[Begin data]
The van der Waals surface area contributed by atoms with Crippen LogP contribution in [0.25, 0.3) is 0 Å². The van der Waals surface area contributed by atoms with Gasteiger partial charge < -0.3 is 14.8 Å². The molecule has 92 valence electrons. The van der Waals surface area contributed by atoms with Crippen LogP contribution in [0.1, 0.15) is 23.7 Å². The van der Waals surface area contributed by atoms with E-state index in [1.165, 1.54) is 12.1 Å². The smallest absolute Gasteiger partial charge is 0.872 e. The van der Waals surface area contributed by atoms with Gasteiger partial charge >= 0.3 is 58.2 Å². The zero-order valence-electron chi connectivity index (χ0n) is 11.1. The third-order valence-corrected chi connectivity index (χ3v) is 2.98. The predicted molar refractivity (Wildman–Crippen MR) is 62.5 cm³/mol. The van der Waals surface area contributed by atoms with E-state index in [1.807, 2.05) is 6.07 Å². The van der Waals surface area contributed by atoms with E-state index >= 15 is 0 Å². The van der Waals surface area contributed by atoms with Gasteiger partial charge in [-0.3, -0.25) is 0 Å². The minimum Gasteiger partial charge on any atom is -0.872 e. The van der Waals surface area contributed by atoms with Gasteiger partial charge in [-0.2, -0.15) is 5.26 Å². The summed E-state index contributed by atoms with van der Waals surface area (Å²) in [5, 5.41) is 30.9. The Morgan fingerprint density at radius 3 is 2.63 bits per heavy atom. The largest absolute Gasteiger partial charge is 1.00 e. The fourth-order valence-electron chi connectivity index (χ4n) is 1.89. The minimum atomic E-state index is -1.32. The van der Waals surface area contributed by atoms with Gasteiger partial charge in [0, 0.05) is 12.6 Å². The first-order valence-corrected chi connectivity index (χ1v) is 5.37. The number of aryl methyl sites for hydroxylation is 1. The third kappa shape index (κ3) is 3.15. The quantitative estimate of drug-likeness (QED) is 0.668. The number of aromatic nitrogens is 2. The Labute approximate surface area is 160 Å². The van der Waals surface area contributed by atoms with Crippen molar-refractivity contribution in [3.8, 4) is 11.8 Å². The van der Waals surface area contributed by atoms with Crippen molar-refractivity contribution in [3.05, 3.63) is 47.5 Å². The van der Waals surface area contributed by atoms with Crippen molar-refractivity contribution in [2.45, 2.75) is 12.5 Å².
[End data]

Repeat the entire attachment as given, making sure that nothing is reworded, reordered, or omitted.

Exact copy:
The van der Waals surface area contributed by atoms with Crippen LogP contribution in [0.25, 0.3) is 0 Å². The van der Waals surface area contributed by atoms with Gasteiger partial charge < -0.3 is 14.8 Å². The molecule has 92 valence electrons. The van der Waals surface area contributed by atoms with Crippen LogP contribution in [0.1, 0.15) is 23.7 Å². The van der Waals surface area contributed by atoms with E-state index in [1.165, 1.54) is 12.1 Å². The smallest absolute Gasteiger partial charge is 0.872 e. The van der Waals surface area contributed by atoms with Gasteiger partial charge >= 0.3 is 58.2 Å². The zero-order valence-electron chi connectivity index (χ0n) is 11.1. The third-order valence-corrected chi connectivity index (χ3v) is 2.98. The predicted molar refractivity (Wildman–Crippen MR) is 62.5 cm³/mol. The van der Waals surface area contributed by atoms with E-state index in [1.807, 2.05) is 6.07 Å². The van der Waals surface area contributed by atoms with E-state index >= 15 is 0 Å². The van der Waals surface area contributed by atoms with Gasteiger partial charge in [-0.3, -0.25) is 0 Å². The minimum Gasteiger partial charge on any atom is -0.872 e. The van der Waals surface area contributed by atoms with Gasteiger partial charge in [-0.2, -0.15) is 5.26 Å². The summed E-state index contributed by atoms with van der Waals surface area (Å²) in [5, 5.41) is 30.9. The Morgan fingerprint density at radius 3 is 2.63 bits per heavy atom. The largest absolute Gasteiger partial charge is 1.00 e. The fourth-order valence-electron chi connectivity index (χ4n) is 1.89. The minimum atomic E-state index is -1.32. The van der Waals surface area contributed by atoms with Gasteiger partial charge in [0, 0.05) is 12.6 Å². The first-order valence-corrected chi connectivity index (χ1v) is 5.37. The number of aryl methyl sites for hydroxylation is 1. The third kappa shape index (κ3) is 3.15. The quantitative estimate of drug-likeness (QED) is 0.668. The number of aromatic nitrogens is 2. The Labute approximate surface area is 160 Å². The van der Waals surface area contributed by atoms with Crippen molar-refractivity contribution in [3.8, 4) is 11.8 Å². The van der Waals surface area contributed by atoms with Crippen molar-refractivity contribution in [3.05, 3.63) is 47.5 Å². The van der Waals surface area contributed by atoms with Crippen molar-refractivity contribution in [2.45, 2.75) is 12.5 Å².